Apparently, Rashi originally suggested two different explanations for the Pulmusim, the two explanations were combined in our text of Rashi. The first explanation is that the Pulmus of Titus refers back to the war of Hyrkanus and Aristobulus, which occurred much earlier (as the Gemara implies), and the reason it is called the "Pulmus of Titus" is -- as the MINCHAS YAKOV explains -- that this civil war in which the Romans were invited to fight against one of the Jewish armies is what brought about the eventual destruction of Yerushalayim at the hands of Titus. When Rashi writes that Hyrkanus brought the army of Titus to fight against his brother Aristobulus, he means that it was this act of bringing in the Roman armies that culminated in the coming of Titus. "Pulmus ha'Acharon" refers to the actual Churban at the hands of Titus years later.
The comment of Rashi that "between one and the other there were 52 years" is a second explanation of the Pulmusim, in which Rashi explains that the Pulmus of Titus is to be understood according to its straightforward meaning (as in the first explanation), that it refers to the fall of Yerushalayim at the hands of Titus. Rashi's words about the 52 years are describing the time between the destruction of Yerushalayim at the time of the Pulmus of Titus, and the Pulmus ha'Acharon. Rashi means that the Pulmus ha'Acharon was 52 years after the fall of Yerushalayim, and the Pulmus ha'Acharon refers to the war of Ben Koziva, as the Seder Olam explains.
2) THE SPLENDOR OF WISDOM
QUESTIONS: The Mishnah states that when Rebbi Yochanan ben Zakai died, "Batel Ziv ha'Chochmah" -- the splendor of wisdom ceased to exist.
RASHI writes that he does not know what "Ziv ha'Chochmah" is.
Others, however, provide explanations for "Ziv ha'Chochmah." What is "Ziv ha'Chochmah, and why does Rashi not give an explanation for it?
(a) The MAHARSHA explains that Rebbi Yochanan ben Zakai was profoundly wise, as the Gemara in Gitin (56a) relates. The Gemara there describes the ingenious ways which Rebbi Yochanan ben Zakai contrived at the time of the Churban to save the Talmidei Chachamim. He arranged to meet the Roman general and speak with him. The general was so impressed with Rebbi Yochanan ben Zakai's wisdom that he questioned why he had not come to meet him earlier. This wisdom is what the Mishnah refers to as "Ziv ha'Chochmah."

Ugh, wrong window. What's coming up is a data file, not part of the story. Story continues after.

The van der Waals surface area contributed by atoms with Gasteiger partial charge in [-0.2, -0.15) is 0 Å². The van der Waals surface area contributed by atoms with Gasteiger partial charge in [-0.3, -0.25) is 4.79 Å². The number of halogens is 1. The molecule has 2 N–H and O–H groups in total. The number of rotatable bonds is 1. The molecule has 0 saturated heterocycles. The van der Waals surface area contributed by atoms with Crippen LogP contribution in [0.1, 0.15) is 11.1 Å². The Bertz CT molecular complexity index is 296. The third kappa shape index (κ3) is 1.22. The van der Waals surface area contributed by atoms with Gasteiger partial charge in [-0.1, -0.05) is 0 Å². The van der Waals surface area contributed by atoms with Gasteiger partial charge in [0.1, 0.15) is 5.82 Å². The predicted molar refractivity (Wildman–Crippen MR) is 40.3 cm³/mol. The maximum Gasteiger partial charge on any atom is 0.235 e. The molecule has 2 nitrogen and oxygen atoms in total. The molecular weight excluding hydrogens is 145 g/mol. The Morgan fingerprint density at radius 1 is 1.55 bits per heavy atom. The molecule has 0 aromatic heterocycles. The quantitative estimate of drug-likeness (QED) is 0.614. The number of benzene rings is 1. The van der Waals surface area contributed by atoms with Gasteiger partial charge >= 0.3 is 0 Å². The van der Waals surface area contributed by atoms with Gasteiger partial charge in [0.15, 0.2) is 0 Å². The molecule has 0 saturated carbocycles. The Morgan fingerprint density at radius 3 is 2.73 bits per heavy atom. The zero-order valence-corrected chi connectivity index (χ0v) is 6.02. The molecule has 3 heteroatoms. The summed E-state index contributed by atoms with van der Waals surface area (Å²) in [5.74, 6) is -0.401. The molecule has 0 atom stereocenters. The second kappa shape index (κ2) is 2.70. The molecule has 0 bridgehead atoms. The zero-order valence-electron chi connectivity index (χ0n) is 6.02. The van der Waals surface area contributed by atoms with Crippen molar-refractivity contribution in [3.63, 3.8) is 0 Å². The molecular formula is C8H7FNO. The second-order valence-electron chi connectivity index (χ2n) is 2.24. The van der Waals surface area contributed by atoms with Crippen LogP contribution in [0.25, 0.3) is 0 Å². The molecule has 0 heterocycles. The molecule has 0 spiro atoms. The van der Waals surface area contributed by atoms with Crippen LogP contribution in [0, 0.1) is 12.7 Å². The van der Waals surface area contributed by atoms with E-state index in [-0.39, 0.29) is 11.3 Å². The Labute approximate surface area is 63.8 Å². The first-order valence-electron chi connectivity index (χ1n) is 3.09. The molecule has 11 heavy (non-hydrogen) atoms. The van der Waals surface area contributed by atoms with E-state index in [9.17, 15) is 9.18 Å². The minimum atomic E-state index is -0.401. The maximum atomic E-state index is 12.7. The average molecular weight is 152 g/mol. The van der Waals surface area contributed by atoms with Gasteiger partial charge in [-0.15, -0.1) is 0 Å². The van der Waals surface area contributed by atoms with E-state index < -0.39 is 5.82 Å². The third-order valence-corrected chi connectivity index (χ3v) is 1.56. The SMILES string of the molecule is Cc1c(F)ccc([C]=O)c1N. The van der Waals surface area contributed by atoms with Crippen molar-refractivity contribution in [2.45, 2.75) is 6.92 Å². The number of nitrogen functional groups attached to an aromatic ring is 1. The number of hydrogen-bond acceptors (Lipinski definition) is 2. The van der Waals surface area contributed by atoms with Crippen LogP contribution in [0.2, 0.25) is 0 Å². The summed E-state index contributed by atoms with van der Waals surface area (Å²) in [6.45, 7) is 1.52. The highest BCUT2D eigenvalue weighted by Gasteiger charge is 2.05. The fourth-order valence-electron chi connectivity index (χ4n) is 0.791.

(b) The BE'ER SHEVA and IYUN YAKOV explain the Mishnah based on the Beraisa in Sukah (28b) which says that although Rebbi Yochanan ben Zakai was the smallest of the Talmidim of Hillel ha'Zaken, he was expert not only in all sections of the Torah, but in the fields of astronomy, Gematriya, Sichas Mal'achei ha'Shares, Meshalim, and many other areas of wisdom.
(c) The TOSFOS YOM TOV asks why Rashi does not explain "Ziv ha'Chochmah" in a simple manner, similar to the way he explains the "Ziv ha'Kehunah" of Rebbi Yishmael ben Fabi. Rashi explains that Rebbi Yishmael ben Fabi was "wise (Chacham), wealthy, and there were many Kohanim who ate at his table." The Tosfos Yom Tov suggests that Rashi probably means that Rebbi Yishmael ben Fabi was a "Kohen" and wealthy (as the Gemara says in Pesachim 57a), and not that he was a "Chacham" and wealthy, and that is why he had "Ziv ha'Kehunah" (the prestige of wealth lent a splendor to his status of Kehunah). The same may be said about Rebbi Yochanan ben Zakai -- that he was wise and also wealthy -- and that is why he had "Ziv ha'Chochmah."
The reason why Rashi rejects these three explanations may be inferred from a closer examination of the way Rashi explains "Ziv ha'Kehunah." Rashi writes that many Kohanim ate at the table of Rebbi Yishmael ben Fabi because he was wise and rich. The Maharsha asks from where does Rashi know that many Kohanim ate at his table? The answer may be inferred from Rashi's emphasis that the "Ziv ha'Kehunah" was the splendor which Rebbi Yishmael ben Fabi accorded to the Kohanim by providing them with their needs. It was not a splendor which wealth gave to Rebbi Yishmael ben Fabi himself, since his wealth itself did not give splendor to the Kehunah in general.